How To Qualify for Chapter 13 Bankruptcy in Phoenix

Chapter 7 and chapter 13 bankruptcy in Phoenix have different filing requirements. A chapter 13 may be a good option for some debtors with non-exempt property or property they may otherwise lose in chapter 7. A chapter 13 bankruptcy in Phoenix may allow the debtor to retain all their property and repay only a portion of their debt over a three to five-year period.

Pursuant to chapter 13 bankruptcy code, to qualify to file a chapter 13 bankruptcy in Phoenix:

A Debtor Cannot be a Business

Business entities do not qualify for chapter 13 bankruptcy in Phoenix. Only individuals qualify under chapter 13. Corporations, LLC’s and other types of business entities may qualify under chapter 11 bankruptcy in Phoenix.

A Debtor Cannot be Barred from Filing

If a debtor discharged the debt in a Chapter 13 bankruptcy within the last two years or in a Chapter 7 bankruptcy within the last four years, the debtor is ineligible for a Chapter 13 discharge until the requisite time has elapsed.

A Debtor hasn’t had a Previous Bankruptcy Dismissed in the Past 180 Days.

A debtor cannot file for Chapter 13 or Chapter 7 if a prior bankruptcy petition was dismissed during the preceding 180 days for either of the following reasons:

  • The debtor willfully violated a court order or failed to appear before the court; or
  • The debtor requested that the court dismiss the case after a creditor asked the court to lift an automatic stay.

A Debtor Must Complete Credit Counseling Requirement

To file a chapter 13 bankruptcy in Phoenix, the debtor must complete the required credit counseling course within the 180 days prior to filing for bankruptcy. The debtor then much make sure that the certificate of completion has been filed with the court within 15 days of the filing date.

A Debtor Has Not Exceed the Debt Limit

To qualify for a chapter 13 bankruptcy in Phoenix, the debtor cannot exceed the debt limits set in the bankruptcy code. In most cases, the debtor cannot have more than $394,725 in unsecured debt and cannot exceed more than $1,184,200 in secured debt. If the debtor exceeds these limits, there still may be other bankruptcy options available to them.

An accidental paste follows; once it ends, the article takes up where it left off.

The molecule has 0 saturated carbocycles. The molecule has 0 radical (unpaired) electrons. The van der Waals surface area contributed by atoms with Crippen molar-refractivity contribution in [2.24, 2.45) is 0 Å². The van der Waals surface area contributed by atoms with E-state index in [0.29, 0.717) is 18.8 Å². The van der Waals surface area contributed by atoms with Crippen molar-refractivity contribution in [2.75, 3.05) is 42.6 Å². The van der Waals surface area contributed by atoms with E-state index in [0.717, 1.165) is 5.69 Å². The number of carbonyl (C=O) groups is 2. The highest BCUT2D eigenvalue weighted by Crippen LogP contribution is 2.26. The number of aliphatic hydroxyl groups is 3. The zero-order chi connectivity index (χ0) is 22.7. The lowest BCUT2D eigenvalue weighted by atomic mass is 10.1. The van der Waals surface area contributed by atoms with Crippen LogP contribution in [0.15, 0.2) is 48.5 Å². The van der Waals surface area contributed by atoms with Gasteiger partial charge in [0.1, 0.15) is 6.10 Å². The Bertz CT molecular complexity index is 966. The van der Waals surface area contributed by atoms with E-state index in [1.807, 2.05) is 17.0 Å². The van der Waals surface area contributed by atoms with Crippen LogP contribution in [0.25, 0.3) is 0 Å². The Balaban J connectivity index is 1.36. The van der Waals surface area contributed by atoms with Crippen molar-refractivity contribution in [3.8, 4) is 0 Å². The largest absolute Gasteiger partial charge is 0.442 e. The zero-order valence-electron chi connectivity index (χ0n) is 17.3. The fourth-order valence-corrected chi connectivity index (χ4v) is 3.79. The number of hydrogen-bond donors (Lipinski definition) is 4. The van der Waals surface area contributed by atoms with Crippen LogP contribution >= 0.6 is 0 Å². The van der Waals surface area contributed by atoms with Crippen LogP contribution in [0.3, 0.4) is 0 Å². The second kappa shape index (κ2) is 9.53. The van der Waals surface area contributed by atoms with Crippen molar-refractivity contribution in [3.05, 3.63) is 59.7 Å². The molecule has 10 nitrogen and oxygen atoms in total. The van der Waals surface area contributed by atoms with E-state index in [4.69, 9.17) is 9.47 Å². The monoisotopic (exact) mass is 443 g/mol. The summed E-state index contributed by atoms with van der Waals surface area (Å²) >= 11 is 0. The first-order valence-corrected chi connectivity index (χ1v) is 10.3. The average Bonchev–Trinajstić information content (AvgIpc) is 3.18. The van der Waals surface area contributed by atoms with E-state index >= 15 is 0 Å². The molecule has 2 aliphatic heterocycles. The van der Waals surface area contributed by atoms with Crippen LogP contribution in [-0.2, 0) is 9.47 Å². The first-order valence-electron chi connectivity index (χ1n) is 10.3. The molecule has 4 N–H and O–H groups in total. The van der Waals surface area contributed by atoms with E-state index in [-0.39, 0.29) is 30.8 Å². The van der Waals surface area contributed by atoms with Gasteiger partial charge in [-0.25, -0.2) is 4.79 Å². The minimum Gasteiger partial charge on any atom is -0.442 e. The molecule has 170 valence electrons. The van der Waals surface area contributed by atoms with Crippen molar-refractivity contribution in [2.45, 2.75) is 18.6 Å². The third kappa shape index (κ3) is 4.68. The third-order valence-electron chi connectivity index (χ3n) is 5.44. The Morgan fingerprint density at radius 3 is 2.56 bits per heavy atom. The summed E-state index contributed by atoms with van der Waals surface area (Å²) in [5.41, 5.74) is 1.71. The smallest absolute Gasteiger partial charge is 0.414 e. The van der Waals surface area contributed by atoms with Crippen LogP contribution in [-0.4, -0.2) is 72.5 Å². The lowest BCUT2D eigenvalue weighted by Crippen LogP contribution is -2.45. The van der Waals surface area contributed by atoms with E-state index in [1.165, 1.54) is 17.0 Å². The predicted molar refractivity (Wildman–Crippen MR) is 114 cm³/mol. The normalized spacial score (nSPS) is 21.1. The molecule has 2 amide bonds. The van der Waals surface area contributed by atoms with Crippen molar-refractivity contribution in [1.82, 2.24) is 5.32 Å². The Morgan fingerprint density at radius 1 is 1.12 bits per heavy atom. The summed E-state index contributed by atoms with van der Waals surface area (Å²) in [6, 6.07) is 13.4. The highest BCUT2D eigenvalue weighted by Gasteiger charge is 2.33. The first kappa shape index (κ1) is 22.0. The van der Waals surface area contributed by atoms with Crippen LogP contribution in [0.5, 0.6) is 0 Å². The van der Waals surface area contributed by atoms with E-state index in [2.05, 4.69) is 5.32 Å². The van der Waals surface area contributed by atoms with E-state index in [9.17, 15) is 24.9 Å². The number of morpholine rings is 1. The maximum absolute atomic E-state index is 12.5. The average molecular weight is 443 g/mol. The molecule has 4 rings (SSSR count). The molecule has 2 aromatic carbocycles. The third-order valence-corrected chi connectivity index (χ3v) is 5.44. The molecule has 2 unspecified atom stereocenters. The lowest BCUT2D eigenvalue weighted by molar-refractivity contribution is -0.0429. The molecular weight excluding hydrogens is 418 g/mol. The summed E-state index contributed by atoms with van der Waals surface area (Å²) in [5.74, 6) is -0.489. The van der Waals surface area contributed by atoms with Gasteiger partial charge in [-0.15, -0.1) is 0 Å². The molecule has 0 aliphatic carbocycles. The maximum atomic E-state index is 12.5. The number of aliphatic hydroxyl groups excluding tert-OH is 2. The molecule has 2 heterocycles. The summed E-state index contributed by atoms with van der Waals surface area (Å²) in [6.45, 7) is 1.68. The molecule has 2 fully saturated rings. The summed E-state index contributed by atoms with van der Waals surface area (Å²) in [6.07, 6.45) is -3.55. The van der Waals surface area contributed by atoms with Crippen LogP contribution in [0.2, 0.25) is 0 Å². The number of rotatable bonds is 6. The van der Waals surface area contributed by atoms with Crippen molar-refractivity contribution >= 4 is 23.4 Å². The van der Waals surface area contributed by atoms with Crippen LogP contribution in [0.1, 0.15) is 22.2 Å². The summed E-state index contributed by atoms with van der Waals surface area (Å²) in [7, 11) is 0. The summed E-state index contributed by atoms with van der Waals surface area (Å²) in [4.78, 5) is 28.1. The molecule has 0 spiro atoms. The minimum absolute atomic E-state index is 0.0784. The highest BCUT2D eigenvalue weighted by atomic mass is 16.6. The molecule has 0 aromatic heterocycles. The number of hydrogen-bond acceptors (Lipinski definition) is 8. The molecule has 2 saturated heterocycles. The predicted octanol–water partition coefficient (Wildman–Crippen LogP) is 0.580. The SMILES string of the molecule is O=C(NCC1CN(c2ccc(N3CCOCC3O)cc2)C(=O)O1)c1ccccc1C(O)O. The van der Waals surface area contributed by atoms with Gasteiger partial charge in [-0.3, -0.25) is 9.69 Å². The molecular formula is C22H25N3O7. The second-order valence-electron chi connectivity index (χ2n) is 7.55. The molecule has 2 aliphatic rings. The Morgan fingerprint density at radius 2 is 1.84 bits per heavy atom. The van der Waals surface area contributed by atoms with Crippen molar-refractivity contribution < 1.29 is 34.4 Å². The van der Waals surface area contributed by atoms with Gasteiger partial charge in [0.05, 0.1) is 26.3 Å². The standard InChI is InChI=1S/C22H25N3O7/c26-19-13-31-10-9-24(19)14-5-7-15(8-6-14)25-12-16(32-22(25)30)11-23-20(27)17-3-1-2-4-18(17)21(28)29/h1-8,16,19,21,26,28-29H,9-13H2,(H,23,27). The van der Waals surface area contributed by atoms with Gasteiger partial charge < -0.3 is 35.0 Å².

A Debtor Has Filed Your Income Tax Returns

To qualify for chapter 13 bankruptcy in Phoenix, the debtor must have filed their tax returns prior to filing for chapter 13 bankruptcy or at least 7 days prior to the initial meeting with the bankruptcy trustee. The debtor must also provide a tax transcript to the chapter 13 bankruptcy trustee.

A Debtor has Submitted a Proposed Plan that Repays All Required Debts

Under Chapter 13, bankruptcy law requires the repayment of some debts in full. Debts in this category include:

  • Priority debts: Unsecured debts, such as child support, alimony or support payments, and non-dischargeable taxes.
  • Secured debts that survive the repayment plan: Secured debts, such as a mortgage or a vehicle loan, must remain current during the repayment plan.
  • Other secured debts: Secured debts, like judicial and tax liens, must be paid in full during the repayment time.

A Debtor has the Ability Repay a Certain Amount to Unsecured Creditors

Non-priority, unsecured creditors may also be entitled to repayment. Because a debtor may keep the non-exempt property under Chapter 13 bankruptcy, a debtor must repay non-priority, unsecured creditors at least the amount equal in value to their non-exempt property over the life of the repayment plan. Non-exempt property typically includes household appliances and furniture, inexpensive jewelry, and a certain amount of equity in a home or motor vehicle.

A Debtor Must Have Sufficient Income to Pay Debt

A debtor must have enough income, after deducting allowable expenses, for all debt obligations. A debtor may include income from a working spouse even if the spouse has not filed jointly for bankruptcy, wages and salary, self-employment income, Social Security benefits, and unemployment benefits. To qualify for Chapter 13, the debtor must have enough income for expenses, for mandatory payments to priority and unsecured creditors, and for payments to unsecured creditors in an amount at least equal in value to the debtor’s nonexempt property. The debtor must also pay the trustee a commission based on a percentage of all payments made in the plan.